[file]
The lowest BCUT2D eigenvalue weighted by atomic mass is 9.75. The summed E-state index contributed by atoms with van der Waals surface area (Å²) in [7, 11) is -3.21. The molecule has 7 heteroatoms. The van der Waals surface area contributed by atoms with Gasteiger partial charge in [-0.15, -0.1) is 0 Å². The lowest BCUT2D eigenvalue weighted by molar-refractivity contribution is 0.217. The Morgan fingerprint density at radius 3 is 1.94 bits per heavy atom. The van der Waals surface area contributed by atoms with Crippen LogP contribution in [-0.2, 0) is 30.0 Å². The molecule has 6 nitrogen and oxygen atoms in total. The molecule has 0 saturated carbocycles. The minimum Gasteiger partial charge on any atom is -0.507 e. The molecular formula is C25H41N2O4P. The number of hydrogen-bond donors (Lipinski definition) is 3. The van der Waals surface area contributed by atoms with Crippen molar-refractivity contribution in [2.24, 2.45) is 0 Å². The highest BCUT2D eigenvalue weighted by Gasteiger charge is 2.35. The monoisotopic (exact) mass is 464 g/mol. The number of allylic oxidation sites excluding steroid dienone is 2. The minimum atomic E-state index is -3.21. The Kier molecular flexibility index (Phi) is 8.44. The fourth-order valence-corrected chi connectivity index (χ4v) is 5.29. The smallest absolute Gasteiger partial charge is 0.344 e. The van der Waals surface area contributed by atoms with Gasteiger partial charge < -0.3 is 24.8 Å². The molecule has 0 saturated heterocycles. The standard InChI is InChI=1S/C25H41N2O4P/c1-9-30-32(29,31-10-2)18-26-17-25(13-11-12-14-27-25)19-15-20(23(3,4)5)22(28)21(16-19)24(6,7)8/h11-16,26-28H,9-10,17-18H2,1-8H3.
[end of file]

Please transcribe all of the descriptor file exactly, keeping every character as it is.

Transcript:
The lowest BCUT2D eigenvalue weighted by atomic mass is 9.75. The summed E-state index contributed by atoms with van der Waals surface area (Å²) in [7, 11) is -3.21. The molecule has 7 heteroatoms. The van der Waals surface area contributed by atoms with Gasteiger partial charge in [-0.15, -0.1) is 0 Å². The lowest BCUT2D eigenvalue weighted by molar-refractivity contribution is 0.217. The Morgan fingerprint density at radius 3 is 1.94 bits per heavy atom. The van der Waals surface area contributed by atoms with Crippen LogP contribution in [-0.2, 0) is 30.0 Å². The molecule has 6 nitrogen and oxygen atoms in total. The molecule has 0 saturated carbocycles. The minimum Gasteiger partial charge on any atom is -0.507 e. The molecular formula is C25H41N2O4P. The number of hydrogen-bond donors (Lipinski definition) is 3. The van der Waals surface area contributed by atoms with Crippen molar-refractivity contribution in [2.24, 2.45) is 0 Å². The highest BCUT2D eigenvalue weighted by Gasteiger charge is 2.35. The monoisotopic (exact) mass is 464 g/mol. The number of allylic oxidation sites excluding steroid dienone is 2. The minimum atomic E-state index is -3.21. The Kier molecular flexibility index (Phi) is 8.44. The fourth-order valence-corrected chi connectivity index (χ4v) is 5.29. The smallest absolute Gasteiger partial charge is 0.344 e. The van der Waals surface area contributed by atoms with Gasteiger partial charge < -0.3 is 24.8 Å². The molecule has 0 saturated heterocycles. The standard InChI is InChI=1S/C25H41N2O4P/c1-9-30-32(29,31-10-2)18-26-17-25(13-11-12-14-27-25)19-15-20(23(3,4)5)22(28)21(16-19)24(6,7)8/h11-16,26-28H,9-10,17-18H2,1-8H3.